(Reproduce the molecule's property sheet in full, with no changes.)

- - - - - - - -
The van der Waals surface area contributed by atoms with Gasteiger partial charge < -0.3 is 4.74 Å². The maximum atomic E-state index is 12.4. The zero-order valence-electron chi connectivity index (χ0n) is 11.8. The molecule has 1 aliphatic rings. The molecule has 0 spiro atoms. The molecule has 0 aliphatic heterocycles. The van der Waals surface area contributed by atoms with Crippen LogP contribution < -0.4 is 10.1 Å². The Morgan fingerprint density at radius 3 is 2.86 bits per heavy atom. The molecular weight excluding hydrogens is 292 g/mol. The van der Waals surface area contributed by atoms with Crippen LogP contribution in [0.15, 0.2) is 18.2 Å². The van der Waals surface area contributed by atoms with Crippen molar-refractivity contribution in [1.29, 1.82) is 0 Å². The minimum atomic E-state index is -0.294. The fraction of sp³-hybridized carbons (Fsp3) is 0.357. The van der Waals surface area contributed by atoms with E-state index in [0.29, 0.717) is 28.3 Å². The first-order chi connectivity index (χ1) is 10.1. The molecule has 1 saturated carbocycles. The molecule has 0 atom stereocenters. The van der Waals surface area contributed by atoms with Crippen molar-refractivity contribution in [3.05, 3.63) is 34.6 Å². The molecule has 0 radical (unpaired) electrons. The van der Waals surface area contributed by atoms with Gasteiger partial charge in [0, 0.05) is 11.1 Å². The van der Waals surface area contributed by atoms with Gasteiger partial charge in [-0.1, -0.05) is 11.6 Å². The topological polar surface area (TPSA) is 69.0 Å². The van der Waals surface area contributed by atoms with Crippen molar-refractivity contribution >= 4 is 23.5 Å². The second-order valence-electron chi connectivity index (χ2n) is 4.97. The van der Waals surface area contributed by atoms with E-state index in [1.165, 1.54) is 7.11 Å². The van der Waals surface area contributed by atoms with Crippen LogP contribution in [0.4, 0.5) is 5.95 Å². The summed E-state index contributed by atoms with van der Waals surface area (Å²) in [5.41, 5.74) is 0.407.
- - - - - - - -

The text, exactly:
The van der Waals surface area contributed by atoms with Gasteiger partial charge < -0.3 is 4.74 Å². The maximum atomic E-state index is 12.4. The zero-order valence-electron chi connectivity index (χ0n) is 11.8. The molecule has 1 aliphatic rings. The molecule has 0 spiro atoms. The molecule has 0 aliphatic heterocycles. The van der Waals surface area contributed by atoms with Crippen LogP contribution < -0.4 is 10.1 Å². The Morgan fingerprint density at radius 3 is 2.86 bits per heavy atom. The molecular weight excluding hydrogens is 292 g/mol. The van der Waals surface area contributed by atoms with Crippen LogP contribution in [0.15, 0.2) is 18.2 Å². The van der Waals surface area contributed by atoms with Crippen molar-refractivity contribution in [1.29, 1.82) is 0 Å². The minimum atomic E-state index is -0.294. The fraction of sp³-hybridized carbons (Fsp3) is 0.357. The van der Waals surface area contributed by atoms with E-state index in [0.29, 0.717) is 28.3 Å². The first-order chi connectivity index (χ1) is 10.1. The molecule has 1 saturated carbocycles. The molecule has 0 atom stereocenters. The van der Waals surface area contributed by atoms with Crippen molar-refractivity contribution in [3.05, 3.63) is 34.6 Å². The molecule has 0 radical (unpaired) electrons. The van der Waals surface area contributed by atoms with Gasteiger partial charge in [0, 0.05) is 11.1 Å². The van der Waals surface area contributed by atoms with Gasteiger partial charge in [-0.1, -0.05) is 11.6 Å². The topological polar surface area (TPSA) is 69.0 Å². The van der Waals surface area contributed by atoms with Crippen molar-refractivity contribution >= 4 is 23.5 Å². The second-order valence-electron chi connectivity index (χ2n) is 4.97. The van der Waals surface area contributed by atoms with E-state index in [1.165, 1.54) is 7.11 Å². The van der Waals surface area contributed by atoms with Crippen LogP contribution in [0.4, 0.5) is 5.95 Å². The summed E-state index contributed by atoms with van der Waals surface area (Å²) in [5.41, 5.74) is 0.407.